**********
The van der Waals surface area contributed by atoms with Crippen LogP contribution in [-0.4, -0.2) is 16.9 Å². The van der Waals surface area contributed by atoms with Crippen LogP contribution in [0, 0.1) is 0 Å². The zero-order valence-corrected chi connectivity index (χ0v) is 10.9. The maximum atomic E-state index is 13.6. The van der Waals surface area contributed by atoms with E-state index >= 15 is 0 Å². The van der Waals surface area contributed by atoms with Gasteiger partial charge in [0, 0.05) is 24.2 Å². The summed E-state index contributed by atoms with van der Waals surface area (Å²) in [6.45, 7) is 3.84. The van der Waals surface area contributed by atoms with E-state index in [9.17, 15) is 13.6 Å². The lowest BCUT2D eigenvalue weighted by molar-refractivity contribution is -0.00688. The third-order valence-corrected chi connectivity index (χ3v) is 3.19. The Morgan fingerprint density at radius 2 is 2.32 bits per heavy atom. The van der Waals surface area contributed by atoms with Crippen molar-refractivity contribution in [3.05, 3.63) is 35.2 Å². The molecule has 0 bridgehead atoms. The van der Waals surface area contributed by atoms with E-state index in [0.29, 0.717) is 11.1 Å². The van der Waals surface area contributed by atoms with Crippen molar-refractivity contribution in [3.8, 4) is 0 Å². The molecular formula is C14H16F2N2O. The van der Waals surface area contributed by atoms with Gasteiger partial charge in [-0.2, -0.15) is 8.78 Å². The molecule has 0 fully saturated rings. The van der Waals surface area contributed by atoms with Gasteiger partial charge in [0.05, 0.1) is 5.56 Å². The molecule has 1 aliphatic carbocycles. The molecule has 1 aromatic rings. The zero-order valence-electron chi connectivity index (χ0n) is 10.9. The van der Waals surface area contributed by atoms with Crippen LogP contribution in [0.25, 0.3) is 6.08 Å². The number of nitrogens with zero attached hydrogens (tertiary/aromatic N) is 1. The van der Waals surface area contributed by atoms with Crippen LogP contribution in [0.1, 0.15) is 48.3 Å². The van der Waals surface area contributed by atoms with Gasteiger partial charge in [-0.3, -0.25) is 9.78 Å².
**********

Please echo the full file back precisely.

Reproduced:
The van der Waals surface area contributed by atoms with Crippen LogP contribution in [-0.4, -0.2) is 16.9 Å². The van der Waals surface area contributed by atoms with Crippen LogP contribution in [0, 0.1) is 0 Å². The zero-order valence-corrected chi connectivity index (χ0v) is 10.9. The maximum atomic E-state index is 13.6. The van der Waals surface area contributed by atoms with E-state index >= 15 is 0 Å². The van der Waals surface area contributed by atoms with Gasteiger partial charge in [0, 0.05) is 24.2 Å². The summed E-state index contributed by atoms with van der Waals surface area (Å²) in [6.45, 7) is 3.84. The van der Waals surface area contributed by atoms with E-state index in [9.17, 15) is 13.6 Å². The lowest BCUT2D eigenvalue weighted by molar-refractivity contribution is -0.00688. The third-order valence-corrected chi connectivity index (χ3v) is 3.19. The Morgan fingerprint density at radius 2 is 2.32 bits per heavy atom. The van der Waals surface area contributed by atoms with Crippen molar-refractivity contribution in [3.05, 3.63) is 35.2 Å². The molecule has 0 bridgehead atoms. The van der Waals surface area contributed by atoms with E-state index in [0.29, 0.717) is 11.1 Å². The van der Waals surface area contributed by atoms with Crippen molar-refractivity contribution in [3.8, 4) is 0 Å². The molecular formula is C14H16F2N2O. The van der Waals surface area contributed by atoms with Gasteiger partial charge in [-0.2, -0.15) is 8.78 Å². The molecule has 0 fully saturated rings. The van der Waals surface area contributed by atoms with Gasteiger partial charge in [0.05, 0.1) is 5.56 Å². The molecule has 1 aliphatic carbocycles. The molecule has 1 aromatic rings. The zero-order valence-electron chi connectivity index (χ0n) is 10.9. The van der Waals surface area contributed by atoms with Crippen LogP contribution in [0.25, 0.3) is 6.08 Å². The number of nitrogens with zero attached hydrogens (tertiary/aromatic N) is 1. The van der Waals surface area contributed by atoms with Crippen LogP contribution in [0.1, 0.15) is 48.3 Å². The van der Waals surface area contributed by atoms with Gasteiger partial charge in [-0.3, -0.25) is 9.78 Å².